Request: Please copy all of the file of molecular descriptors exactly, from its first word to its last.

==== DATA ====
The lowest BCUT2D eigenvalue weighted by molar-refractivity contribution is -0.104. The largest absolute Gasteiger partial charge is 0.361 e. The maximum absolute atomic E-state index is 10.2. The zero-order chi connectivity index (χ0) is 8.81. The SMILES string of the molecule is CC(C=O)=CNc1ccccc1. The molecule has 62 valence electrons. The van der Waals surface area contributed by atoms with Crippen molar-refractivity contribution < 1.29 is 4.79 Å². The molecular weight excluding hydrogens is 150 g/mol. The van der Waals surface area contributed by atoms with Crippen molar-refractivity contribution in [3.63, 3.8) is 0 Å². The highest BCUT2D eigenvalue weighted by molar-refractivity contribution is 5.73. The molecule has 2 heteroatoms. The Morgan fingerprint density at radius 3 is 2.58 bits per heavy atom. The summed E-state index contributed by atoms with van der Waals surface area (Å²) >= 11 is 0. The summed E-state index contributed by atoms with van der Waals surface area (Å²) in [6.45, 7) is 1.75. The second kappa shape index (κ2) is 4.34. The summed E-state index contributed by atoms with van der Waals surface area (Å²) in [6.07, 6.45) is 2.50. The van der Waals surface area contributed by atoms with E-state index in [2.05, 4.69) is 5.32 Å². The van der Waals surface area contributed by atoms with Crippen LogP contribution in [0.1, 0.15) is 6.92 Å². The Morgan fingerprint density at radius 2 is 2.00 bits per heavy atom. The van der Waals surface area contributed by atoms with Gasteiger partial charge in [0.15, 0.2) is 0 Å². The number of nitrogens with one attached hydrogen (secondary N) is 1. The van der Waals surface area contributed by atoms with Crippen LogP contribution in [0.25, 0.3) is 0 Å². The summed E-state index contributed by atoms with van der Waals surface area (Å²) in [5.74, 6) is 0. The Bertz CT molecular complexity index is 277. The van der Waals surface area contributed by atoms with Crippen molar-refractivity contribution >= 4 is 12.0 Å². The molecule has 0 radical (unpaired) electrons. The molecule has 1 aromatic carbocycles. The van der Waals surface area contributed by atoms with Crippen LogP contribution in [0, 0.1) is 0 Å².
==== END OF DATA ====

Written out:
The lowest BCUT2D eigenvalue weighted by molar-refractivity contribution is -0.104. The largest absolute Gasteiger partial charge is 0.361 e. The maximum absolute atomic E-state index is 10.2. The zero-order chi connectivity index (χ0) is 8.81. The SMILES string of the molecule is CC(C=O)=CNc1ccccc1. The molecule has 62 valence electrons. The van der Waals surface area contributed by atoms with Crippen molar-refractivity contribution < 1.29 is 4.79 Å². The molecular weight excluding hydrogens is 150 g/mol. The van der Waals surface area contributed by atoms with Crippen molar-refractivity contribution in [3.63, 3.8) is 0 Å². The highest BCUT2D eigenvalue weighted by molar-refractivity contribution is 5.73. The molecule has 2 heteroatoms. The Morgan fingerprint density at radius 3 is 2.58 bits per heavy atom. The summed E-state index contributed by atoms with van der Waals surface area (Å²) >= 11 is 0. The summed E-state index contributed by atoms with van der Waals surface area (Å²) in [6.45, 7) is 1.75. The second kappa shape index (κ2) is 4.34. The summed E-state index contributed by atoms with van der Waals surface area (Å²) in [6.07, 6.45) is 2.50. The van der Waals surface area contributed by atoms with E-state index in [2.05, 4.69) is 5.32 Å². The van der Waals surface area contributed by atoms with Crippen LogP contribution in [0.1, 0.15) is 6.92 Å². The Morgan fingerprint density at radius 2 is 2.00 bits per heavy atom. The van der Waals surface area contributed by atoms with Gasteiger partial charge in [0.15, 0.2) is 0 Å². The number of nitrogens with one attached hydrogen (secondary N) is 1. The van der Waals surface area contributed by atoms with Crippen LogP contribution in [0.25, 0.3) is 0 Å². The summed E-state index contributed by atoms with van der Waals surface area (Å²) in [5.74, 6) is 0. The Bertz CT molecular complexity index is 277. The van der Waals surface area contributed by atoms with Crippen molar-refractivity contribution >= 4 is 12.0 Å². The molecule has 0 radical (unpaired) electrons. The molecule has 1 aromatic carbocycles. The van der Waals surface area contributed by atoms with Crippen LogP contribution in [0, 0.1) is 0 Å².